Less Common Side Effects

Less common, but more serious side effects include:

  • Liver problems
  • Myopathy (muscle weakness)
  • Rhabdomyolysis
  • Kidney failure
  • Memory problems and confusion
  • Increased blood sugar levels


  • Take only the amount of statin ordered by your doctor
  • Do not stop taking this medication without first checking with your doctor
  • Tell your doctor or dentist about taking this medicine before having any kind of surgery, dental procedure, or emergency treatment

Revision Information

  • American Heart Association

  • US Food and Drug Administration

  • Health Canada

  • Heart and Stroke Foundation of Canada

  • Amarenco P, Bogousslavsky J, et al. High-dose atorvastatin after stroke or transient ischemic attack. N Engl J Med. 2006;355:549-559.

  • Grundy SM, Cleeman JL, et al. National Heart, Lung, and Blood Institute, American College of Cardiology Foundation; American Heart Association. Implications of recent clinical trials for the National Cholesterol Education Program Adult Treatment Panel III (NCEP ATP III) guidelines. Circulation. 2004;110:227-239.

  • Lemaitre RN, Psaty B, et al. Therapy with hydroxymethylglutaryl coenzyme A reductase inhibitors (statins) and associated risk of incident cardiovascular events in older adults. Arch Intern Med. 2002;162:1395-1400.

  • Lipid-lowering pharmacotherapy overview. EBSCO DynaMed website. Available at: Updated September 12, 2014. Accessed December 11, 2014.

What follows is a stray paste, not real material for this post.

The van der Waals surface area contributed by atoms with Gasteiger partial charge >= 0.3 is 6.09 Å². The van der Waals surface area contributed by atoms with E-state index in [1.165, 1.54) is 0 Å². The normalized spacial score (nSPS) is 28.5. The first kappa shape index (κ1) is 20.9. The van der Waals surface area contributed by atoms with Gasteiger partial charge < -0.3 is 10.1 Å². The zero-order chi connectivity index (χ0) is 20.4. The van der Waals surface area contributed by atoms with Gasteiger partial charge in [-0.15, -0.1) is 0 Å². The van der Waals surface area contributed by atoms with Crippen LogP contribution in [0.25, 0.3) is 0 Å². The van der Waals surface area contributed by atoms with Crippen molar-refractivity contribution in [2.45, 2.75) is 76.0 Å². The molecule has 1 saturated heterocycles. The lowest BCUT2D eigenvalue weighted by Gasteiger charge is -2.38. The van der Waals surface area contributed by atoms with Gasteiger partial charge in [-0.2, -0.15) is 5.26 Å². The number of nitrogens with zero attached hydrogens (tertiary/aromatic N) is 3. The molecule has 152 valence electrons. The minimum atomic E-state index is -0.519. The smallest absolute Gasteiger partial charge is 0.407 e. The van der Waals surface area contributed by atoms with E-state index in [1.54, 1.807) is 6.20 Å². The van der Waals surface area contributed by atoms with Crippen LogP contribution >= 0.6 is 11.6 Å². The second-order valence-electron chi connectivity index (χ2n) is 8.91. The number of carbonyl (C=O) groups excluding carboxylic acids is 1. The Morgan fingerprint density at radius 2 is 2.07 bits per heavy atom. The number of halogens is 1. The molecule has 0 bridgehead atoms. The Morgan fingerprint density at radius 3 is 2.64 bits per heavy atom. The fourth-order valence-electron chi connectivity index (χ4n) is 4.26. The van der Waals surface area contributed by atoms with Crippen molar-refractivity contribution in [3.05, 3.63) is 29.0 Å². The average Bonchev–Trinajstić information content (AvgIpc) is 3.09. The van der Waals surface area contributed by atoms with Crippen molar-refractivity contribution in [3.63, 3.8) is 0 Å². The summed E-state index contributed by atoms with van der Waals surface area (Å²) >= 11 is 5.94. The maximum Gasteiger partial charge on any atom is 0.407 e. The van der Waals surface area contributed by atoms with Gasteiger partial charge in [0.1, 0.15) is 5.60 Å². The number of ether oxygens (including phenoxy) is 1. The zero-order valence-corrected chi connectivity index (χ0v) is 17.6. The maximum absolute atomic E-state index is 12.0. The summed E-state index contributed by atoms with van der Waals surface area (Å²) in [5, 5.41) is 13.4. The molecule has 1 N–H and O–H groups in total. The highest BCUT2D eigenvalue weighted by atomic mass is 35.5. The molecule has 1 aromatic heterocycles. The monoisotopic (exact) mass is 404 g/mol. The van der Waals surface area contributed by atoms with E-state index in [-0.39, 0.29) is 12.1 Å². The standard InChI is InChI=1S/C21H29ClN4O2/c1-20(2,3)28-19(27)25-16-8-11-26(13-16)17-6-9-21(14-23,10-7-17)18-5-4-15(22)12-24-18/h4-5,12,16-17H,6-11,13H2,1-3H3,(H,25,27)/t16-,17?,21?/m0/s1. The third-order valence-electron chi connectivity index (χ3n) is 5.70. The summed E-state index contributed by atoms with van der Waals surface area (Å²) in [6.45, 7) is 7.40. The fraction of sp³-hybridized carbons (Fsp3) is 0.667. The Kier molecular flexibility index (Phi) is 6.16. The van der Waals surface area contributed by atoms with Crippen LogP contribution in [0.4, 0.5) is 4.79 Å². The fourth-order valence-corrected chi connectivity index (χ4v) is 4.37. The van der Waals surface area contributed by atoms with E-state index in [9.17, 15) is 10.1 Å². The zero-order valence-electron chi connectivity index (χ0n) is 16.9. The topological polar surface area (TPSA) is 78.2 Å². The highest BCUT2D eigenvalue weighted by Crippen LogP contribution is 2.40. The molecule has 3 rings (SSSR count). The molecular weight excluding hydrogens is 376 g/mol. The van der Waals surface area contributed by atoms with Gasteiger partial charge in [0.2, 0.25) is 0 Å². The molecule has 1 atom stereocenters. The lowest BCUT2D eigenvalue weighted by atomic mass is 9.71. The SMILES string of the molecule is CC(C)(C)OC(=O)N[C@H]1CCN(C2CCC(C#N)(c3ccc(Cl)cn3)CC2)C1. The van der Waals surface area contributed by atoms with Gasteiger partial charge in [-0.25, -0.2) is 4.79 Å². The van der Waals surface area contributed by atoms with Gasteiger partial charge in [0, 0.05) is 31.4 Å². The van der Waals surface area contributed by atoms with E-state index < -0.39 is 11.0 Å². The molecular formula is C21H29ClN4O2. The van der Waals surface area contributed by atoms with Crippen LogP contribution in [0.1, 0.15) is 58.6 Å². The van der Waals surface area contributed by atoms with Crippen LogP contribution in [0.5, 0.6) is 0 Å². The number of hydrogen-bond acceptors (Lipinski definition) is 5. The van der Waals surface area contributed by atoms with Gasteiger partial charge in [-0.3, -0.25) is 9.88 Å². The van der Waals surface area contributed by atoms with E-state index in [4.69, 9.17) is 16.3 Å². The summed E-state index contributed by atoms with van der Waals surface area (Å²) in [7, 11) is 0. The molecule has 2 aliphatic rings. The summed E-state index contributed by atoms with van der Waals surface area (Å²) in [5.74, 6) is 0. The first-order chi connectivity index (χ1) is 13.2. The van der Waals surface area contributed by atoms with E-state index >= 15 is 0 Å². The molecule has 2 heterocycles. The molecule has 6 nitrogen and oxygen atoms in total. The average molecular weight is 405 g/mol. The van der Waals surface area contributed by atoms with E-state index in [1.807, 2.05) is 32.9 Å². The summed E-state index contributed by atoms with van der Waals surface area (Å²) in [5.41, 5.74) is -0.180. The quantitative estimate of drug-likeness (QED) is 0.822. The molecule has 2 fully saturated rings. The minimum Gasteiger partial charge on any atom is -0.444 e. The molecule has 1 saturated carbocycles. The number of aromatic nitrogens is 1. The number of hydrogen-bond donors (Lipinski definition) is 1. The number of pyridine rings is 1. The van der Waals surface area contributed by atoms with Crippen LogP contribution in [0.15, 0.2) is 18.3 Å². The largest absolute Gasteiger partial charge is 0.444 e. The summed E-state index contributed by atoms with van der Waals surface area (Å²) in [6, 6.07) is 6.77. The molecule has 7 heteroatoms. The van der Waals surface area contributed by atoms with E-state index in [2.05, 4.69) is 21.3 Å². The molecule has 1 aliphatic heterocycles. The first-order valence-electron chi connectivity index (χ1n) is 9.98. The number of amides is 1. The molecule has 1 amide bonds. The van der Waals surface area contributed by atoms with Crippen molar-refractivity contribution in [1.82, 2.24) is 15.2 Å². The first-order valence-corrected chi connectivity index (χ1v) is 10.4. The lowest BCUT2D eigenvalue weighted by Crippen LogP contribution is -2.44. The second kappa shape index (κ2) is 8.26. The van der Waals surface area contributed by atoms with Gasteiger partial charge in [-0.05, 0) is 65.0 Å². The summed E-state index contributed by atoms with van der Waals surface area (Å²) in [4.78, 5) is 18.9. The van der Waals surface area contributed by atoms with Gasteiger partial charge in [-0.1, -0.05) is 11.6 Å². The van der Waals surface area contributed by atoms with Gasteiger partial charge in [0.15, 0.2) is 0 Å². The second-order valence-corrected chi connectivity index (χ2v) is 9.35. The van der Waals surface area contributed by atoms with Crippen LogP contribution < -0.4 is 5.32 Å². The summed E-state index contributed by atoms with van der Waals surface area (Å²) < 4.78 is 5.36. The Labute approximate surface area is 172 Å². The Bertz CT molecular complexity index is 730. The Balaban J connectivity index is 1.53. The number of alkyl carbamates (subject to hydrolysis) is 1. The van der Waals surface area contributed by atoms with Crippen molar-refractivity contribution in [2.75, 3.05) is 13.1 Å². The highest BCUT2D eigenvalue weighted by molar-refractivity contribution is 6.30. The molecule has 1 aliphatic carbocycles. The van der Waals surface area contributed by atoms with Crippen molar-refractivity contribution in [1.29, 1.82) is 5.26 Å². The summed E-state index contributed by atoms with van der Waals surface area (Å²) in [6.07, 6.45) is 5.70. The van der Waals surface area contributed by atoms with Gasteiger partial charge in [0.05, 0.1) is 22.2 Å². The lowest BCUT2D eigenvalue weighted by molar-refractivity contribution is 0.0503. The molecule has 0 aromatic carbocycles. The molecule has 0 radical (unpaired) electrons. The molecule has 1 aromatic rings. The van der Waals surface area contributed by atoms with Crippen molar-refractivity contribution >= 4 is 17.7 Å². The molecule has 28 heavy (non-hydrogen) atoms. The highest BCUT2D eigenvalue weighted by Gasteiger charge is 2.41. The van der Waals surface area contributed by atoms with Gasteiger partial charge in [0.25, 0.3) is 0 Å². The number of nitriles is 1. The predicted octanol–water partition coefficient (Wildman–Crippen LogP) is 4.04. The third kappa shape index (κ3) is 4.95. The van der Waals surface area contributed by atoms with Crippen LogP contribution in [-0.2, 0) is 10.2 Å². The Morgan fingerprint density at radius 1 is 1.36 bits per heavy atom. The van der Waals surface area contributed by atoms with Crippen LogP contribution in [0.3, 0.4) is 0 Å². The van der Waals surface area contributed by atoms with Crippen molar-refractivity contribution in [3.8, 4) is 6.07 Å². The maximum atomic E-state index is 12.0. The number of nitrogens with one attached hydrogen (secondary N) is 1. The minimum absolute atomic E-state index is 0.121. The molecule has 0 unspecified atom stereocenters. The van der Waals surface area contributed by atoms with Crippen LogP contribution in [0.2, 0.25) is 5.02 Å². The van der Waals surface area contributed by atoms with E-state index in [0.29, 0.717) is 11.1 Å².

• Middleton A, Binbrek AS, et al. Achieving 2003 European lipid goals with rosuvastatin and comparator statins in 6,743 patients in real-life clinical practice: DISCOVERY meta-analysis. Curr Med Res Opin. 2006;22: 1181-1191.

  • Statins. EBSCO DynaMed website. Available at: Updated November 4, 2014. Accessed December 11, 2014.

  • Statins. Food and Drug Administration website. Available at: Updated November 21, 2012. Accessed December 11, 2014.

  • Statin drugs. EBSCO Natural and Alternative Treatments website. Available at: Updated September 18, 2014. Accessed December 11, 2014.

  • Statins for prevention of cardiovascular disease. EBSCO DynaMed website. Available at: Updated September 15, 2014. Accessed December 11, 2014.

  • Stender S, Schuster H, et al. Comparison of rosuvastatin with atorvastatin, simvastatin, and pravastatin in achieving cholesterol goals and improving plasma lipids in hypercholesterolaemic patients with or without the metabolic syndrome in the MERCURY I trial. Diabetes Obes Metab. 2005;7:430-438.

  • Tahara N, Kai H, et al. Simvastatin attenuates plaque inflammation: evaluation by fuorodeoxyglucose positron emission tomography. J Am Coll Cardiol. 2006;48:1825-1831.

  • 1/30/2009 DynaMed's Systematic Literature Surveillance Mills EJ, Rachlis B, et al. Primary prevention of cardiovascular mortality and events with statin treatments: a network meta-analysis involving more than 65,000 patients. J Am Coll Cardiol. 2008;52:1769-1781.

  • 3/6/2012 DynaMed's Systematic Literature Surveillance FDA announces safety changes in labeling for some cholesterol-lowering drugs. US Food and Drug Administration website. Available at: Updated March 2, 2012. Accessed December 11, 2014.